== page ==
WHY SHOULD WE OBEY UNJUST HUMAN AUTHORITY?
Sermonette notes Eric V. Snow 9-8-01 Ann Arbor, MI UCG-IA
Transition between two jobs at work problem, from A/R to Office Facilities. Problem of balancing priorities between two, A/R management disagreeing, thinking too much time spent on office facilities side. Overtime worked without pay to keep up since OT denied, co. really dislikes it. Effectively doing two (or ¾ of each) jobs for two months for no extra pay. Some justice to charge, such as near the month end (busy time) worked to move keyboard supporter for one person’s cubicle when should have done tasks related to A/R more.
Now why is this story of what I’ve been involved with at work should be discussed on the Sabbath in a Sermonette?
I’m faced with the problem of having had a poor attitude when dealing with what I believed to be unjust demands made at work. And here it was only partially unjust since there was justice to the complaints by management.
So what’s the main point then?
S.P.S. God wishes us to obey various human authorities in our lives even when they are abusive or wrong so long as they aren’t ordering us to violate His law.
A most unpleasant situation, our society really screams against it since we’re so into our rights, etc. Spirit of 1776 & 1789 (American and French Revolutions), Marxism (workers justified to rebel again factory owners and to take their property), slaves vs. masters in South before Civil War, the hip-hop, “Bart Simpson” attitude among teenagers, Hippie counter-culture of late 60’s, early 70’s, etc.
But God points us in a different direction since this life isn’t important except as a preparation for the next life and because God cares about us.
1. When we disagree with a decision some human authority has made, it could be they are right and we’re wrong, but we don’t know that yet.
Lockbox dispute at work: Dallas (lots of BAD customers, most cash received, lots of IUI’s) reassignment proposed. Split proposal rejected that had been worked out by clerks on own (problem of rejecting proposal created by subordinates when had delegated task). I rejected it, since I was the one chosen to deal with the situation. I later told the boss so after a public disagreement in a departmental meeting. Another person chose to take it on, who had had experience in reconciling account elsewhere and had a B.A. in accounting. It was later found out it could be done after someone else had done it. Another woman still later showed it could be done even more efficiently, at least in dealing with the payments by one really frightful customer.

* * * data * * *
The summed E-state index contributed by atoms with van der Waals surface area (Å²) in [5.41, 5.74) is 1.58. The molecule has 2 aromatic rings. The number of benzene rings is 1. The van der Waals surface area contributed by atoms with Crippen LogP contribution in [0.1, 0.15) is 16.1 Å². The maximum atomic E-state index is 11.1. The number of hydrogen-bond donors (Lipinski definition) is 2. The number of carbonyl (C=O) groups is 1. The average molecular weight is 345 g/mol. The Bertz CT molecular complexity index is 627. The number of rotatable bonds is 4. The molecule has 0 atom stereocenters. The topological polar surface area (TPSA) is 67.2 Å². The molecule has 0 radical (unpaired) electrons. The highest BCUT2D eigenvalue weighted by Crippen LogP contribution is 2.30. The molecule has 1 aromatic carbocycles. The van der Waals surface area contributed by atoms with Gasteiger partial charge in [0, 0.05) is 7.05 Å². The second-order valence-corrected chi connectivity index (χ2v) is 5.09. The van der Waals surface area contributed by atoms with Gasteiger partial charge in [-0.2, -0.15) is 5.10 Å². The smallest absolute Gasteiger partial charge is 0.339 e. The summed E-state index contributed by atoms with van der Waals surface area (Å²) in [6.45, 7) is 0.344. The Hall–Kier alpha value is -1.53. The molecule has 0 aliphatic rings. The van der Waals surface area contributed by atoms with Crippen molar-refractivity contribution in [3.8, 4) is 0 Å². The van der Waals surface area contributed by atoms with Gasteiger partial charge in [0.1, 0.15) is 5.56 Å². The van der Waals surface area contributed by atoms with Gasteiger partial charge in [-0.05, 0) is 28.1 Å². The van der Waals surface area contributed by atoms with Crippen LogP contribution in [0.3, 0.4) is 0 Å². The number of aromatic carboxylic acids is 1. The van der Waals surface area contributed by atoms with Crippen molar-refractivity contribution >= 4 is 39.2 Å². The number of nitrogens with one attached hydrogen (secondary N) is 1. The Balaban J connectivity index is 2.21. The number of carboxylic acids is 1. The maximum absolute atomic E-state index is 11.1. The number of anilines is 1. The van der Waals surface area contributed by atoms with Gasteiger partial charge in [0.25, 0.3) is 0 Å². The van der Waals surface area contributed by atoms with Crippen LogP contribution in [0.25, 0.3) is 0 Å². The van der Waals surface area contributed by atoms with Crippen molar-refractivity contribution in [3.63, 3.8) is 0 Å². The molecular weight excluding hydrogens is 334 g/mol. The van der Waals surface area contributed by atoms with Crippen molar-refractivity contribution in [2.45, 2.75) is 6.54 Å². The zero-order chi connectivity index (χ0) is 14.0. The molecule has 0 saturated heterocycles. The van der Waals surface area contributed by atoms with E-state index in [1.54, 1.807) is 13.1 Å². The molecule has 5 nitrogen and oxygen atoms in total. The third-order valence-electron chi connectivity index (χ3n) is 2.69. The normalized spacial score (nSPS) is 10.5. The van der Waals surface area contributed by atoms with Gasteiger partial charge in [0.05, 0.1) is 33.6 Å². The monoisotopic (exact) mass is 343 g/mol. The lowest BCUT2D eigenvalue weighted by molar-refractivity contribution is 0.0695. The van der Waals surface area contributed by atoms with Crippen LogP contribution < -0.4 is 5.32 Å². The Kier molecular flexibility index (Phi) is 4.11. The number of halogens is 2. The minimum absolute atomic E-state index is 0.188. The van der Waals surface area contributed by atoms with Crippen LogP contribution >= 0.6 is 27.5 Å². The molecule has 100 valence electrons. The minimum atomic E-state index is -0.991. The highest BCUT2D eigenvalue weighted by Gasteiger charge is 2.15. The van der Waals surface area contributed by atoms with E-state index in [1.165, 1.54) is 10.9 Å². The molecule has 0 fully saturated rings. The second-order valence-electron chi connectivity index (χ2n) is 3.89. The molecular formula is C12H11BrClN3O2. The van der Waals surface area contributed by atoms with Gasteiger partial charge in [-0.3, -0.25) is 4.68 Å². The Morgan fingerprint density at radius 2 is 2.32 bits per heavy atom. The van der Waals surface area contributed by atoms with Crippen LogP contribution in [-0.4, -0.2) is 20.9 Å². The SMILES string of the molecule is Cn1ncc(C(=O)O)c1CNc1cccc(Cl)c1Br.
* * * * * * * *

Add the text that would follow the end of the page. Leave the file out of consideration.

Insight of supervisor: Saw that a change in personnel might solve the problem, but I thought it was intrinsic to the work duties involved. It turned out he was right.
I Peter 2:18-24
Be like Jesus, we shouldn’t be nasty and retaliate by our words or actions when having to obey or submit to an unjust human authority. Insight of Stoicism, even if overdone: Can change mental and emotional reaction to trial, even when can’t change the physical circumstances causing it. Might as well as go out with a good or at least calm attitude.
2. When we think we’ve been mistreated, we may still have to apologize to that human authority over us because we didn’t keep a right attitude when dealing with them.
It may be really galling to have to apologize to those who have mistreated us, but this is often necessary when we’ve not managed to keep our attitudes right when dealing with them. This is true even when we do as we’re told. This kind of problem shows up classically with teenagers exerting themselves against parents and teachers. The words said in disagreement themselves may not be wrong, but the attitude with which they are said is wrong. For I’ve noticed in at least some cases the teenager(s) in question may have a good case for their position, but by saying things with an unpleasant tone of voice, their parents or their teachers will want to tune them out immediately as disrespectful. Repeated pleadings, hoping to wear the authority figure down, after a decision clearly has been made simply aren’t pleasant to endure. Hence, someone in authority could ask for an apology from subordinates for their poor attitude or disrespect even when—this IS hard—the one in authority has made a questionable or even bad decision. Especially a problem in marriage, when a husband has made a bad financial decision that’s not a sin intrinsically (very next verses in I Pet. 3).
Conclusion: So when we’re confronted with having to obey an unjust or simply mistaken human authority, and its decision simply can’t be changed after repeated petitions (not what sermonette is account), we should learn to obey with a right attitude. We should be willing to copy and emulate the calm attitude and quiet demeanor Jesus had before the Sanhedrin and Pilate when on trial for His life. What we face as, for example, workers obeying bosses, children obeying parents, wives obeying husbands, citizens obeying human government, may bring up in similar, if less drastic, situations we may have to endure also. So let’s be prepared to walk in Jesus’ footsteps by learning to obey an unjust or simply mistaken human authority with a good attitude.